My summer intern, Parker, worked his final day with us last Friday.
It was refreshing to have someone in my “space” born only 21 years ago. It was obvious from Day One that Parker had been raised to work hard and respect others. I did not meet his mom, but I think I’d like her an awful lot.
Having Parker around for 6 or 7 weeks reminded me of another young man and his parent.
It was several years ago that I received an email from a gentleman inquiring about internships in agricultural communications for his son. “What possibilities exist for a young person?” he asked. “My son, Jared, will graduate from high school next year. He has been accepted to a university, and intends on pursing studies in Communication and Journalism. Along with athletics, public speaking through high school was a passion. Speech writing, announcing, yearbook, etc. all have come naturally for Jared. A true ‘farm-kid’, with a love of agriculture, and post-college plans to not only live and work in rural Missouri, but to give back to the communities that have given to him.”
You may laugh at the comparison, but as I read this missive from a loving and proud father, I thought of the goose that flaps her wings and runs toward me as I walk closer to her nest near the pond. Or, the cow who bawls for her calf that ran over the hill with his “buddies” so she can no longer see or smell him. Parenting is the most important thing you can do.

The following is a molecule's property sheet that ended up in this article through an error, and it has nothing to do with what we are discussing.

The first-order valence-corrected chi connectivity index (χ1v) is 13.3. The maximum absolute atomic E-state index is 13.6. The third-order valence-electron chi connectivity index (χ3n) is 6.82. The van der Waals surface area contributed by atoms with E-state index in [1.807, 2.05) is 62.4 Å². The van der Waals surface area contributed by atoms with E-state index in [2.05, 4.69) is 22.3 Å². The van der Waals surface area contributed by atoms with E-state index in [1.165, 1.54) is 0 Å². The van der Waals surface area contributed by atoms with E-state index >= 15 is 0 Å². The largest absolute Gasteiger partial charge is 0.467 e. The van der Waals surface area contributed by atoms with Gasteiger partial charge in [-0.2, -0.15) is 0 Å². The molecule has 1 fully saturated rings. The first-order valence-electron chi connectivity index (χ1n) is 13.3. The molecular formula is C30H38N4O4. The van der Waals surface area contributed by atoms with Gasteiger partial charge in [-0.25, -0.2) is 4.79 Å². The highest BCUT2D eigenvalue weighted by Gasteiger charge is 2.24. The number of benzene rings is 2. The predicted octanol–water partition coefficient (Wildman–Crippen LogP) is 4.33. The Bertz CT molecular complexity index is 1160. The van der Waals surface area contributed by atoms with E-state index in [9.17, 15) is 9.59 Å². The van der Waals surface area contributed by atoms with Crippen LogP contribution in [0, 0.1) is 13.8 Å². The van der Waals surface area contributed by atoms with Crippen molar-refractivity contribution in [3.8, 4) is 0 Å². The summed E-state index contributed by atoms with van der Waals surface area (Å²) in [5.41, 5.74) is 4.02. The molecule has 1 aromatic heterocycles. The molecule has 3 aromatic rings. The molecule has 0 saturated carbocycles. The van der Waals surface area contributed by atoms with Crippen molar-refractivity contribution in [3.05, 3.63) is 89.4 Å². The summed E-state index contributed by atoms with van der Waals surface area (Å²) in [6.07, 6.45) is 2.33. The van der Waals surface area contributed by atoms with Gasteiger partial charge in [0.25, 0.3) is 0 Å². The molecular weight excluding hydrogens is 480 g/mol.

Upon receipt of the inquiry from Jared’s dad, I responded with a few suggestions and an offer to meet with Jared. There are few things that bring me greater satisfaction than helping a young person find his or her way in life. Their enthusiasm and hunger to learn can be inspiring. It is especially satisfying when a young person shows an interest in telling the story of agriculture and rural life. Many times young people are discouraged to pursue a career in the field of journalism (radio or print) by adults who tell them there is no money in it. I was touched by the support that Jared’s dad was showing for his son to follow Jared’s dream – not necessarily Jared’s dad’s dream.
Checking my email inbox a few days later, I found a response to my note from Jared’s dad. Along with thanking me for my advice and offer to meet with his son, he apologized twice for “being a parent.” He was afraid that perhaps he had crossed the line; that perhaps it should have been his son who made contact with me.
There are so many parents out there who don’t give a rip about their kids’ dreams, that when I see or hear from a parent who wants to help his child move into the next phase of his or her life, I want to jump for joy. Never be sorry for caring. When I see that goose come running over the bank of the pond, wings spread and flapping to frighten away predators, I appreciate the unconditional love and support that is instinctive in so many of God’s creatures.